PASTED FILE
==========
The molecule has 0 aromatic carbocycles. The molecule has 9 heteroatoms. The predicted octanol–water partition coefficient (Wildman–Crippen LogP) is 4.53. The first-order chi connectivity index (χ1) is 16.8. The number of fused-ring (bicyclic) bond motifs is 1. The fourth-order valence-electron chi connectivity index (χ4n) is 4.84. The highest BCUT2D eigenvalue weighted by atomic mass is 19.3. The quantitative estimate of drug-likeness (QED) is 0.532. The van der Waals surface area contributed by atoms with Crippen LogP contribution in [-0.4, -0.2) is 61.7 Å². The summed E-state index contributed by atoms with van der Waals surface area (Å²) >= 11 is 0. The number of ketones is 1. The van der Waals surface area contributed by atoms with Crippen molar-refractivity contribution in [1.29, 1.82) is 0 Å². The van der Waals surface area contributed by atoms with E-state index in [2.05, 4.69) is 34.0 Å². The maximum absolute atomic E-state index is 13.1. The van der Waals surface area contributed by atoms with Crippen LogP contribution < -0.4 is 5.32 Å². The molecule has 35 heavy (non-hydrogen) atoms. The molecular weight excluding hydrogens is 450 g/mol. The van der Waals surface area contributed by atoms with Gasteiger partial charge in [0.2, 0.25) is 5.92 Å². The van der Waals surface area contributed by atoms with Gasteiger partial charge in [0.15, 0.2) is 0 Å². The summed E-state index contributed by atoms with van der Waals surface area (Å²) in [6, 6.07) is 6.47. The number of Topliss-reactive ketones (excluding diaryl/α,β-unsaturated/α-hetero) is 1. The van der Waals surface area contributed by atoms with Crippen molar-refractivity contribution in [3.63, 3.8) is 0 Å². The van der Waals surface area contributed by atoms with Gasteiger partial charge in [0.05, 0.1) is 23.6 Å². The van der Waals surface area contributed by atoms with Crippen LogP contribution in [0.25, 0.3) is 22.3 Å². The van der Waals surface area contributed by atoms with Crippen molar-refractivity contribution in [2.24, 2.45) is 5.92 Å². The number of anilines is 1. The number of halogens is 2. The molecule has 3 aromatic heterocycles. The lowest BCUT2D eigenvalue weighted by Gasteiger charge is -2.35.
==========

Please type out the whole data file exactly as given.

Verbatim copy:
The molecule has 0 aromatic carbocycles. The molecule has 9 heteroatoms. The predicted octanol–water partition coefficient (Wildman–Crippen LogP) is 4.53. The first-order chi connectivity index (χ1) is 16.8. The number of fused-ring (bicyclic) bond motifs is 1. The fourth-order valence-electron chi connectivity index (χ4n) is 4.84. The highest BCUT2D eigenvalue weighted by atomic mass is 19.3. The quantitative estimate of drug-likeness (QED) is 0.532. The van der Waals surface area contributed by atoms with Crippen LogP contribution in [-0.4, -0.2) is 61.7 Å². The summed E-state index contributed by atoms with van der Waals surface area (Å²) >= 11 is 0. The number of ketones is 1. The van der Waals surface area contributed by atoms with Crippen molar-refractivity contribution in [1.29, 1.82) is 0 Å². The van der Waals surface area contributed by atoms with E-state index in [2.05, 4.69) is 34.0 Å². The maximum absolute atomic E-state index is 13.1. The van der Waals surface area contributed by atoms with Crippen LogP contribution < -0.4 is 5.32 Å². The molecule has 35 heavy (non-hydrogen) atoms. The molecular weight excluding hydrogens is 450 g/mol. The van der Waals surface area contributed by atoms with Gasteiger partial charge in [0.2, 0.25) is 5.92 Å². The van der Waals surface area contributed by atoms with Gasteiger partial charge in [0.15, 0.2) is 0 Å². The summed E-state index contributed by atoms with van der Waals surface area (Å²) in [6, 6.07) is 6.47. The number of Topliss-reactive ketones (excluding diaryl/α,β-unsaturated/α-hetero) is 1. The van der Waals surface area contributed by atoms with Crippen molar-refractivity contribution in [3.63, 3.8) is 0 Å². The van der Waals surface area contributed by atoms with Gasteiger partial charge in [0.05, 0.1) is 23.6 Å². The van der Waals surface area contributed by atoms with Crippen LogP contribution in [0.25, 0.3) is 22.3 Å². The van der Waals surface area contributed by atoms with Crippen molar-refractivity contribution in [2.24, 2.45) is 5.92 Å². The number of anilines is 1. The number of halogens is 2. The molecule has 3 aromatic heterocycles. The lowest BCUT2D eigenvalue weighted by Gasteiger charge is -2.35.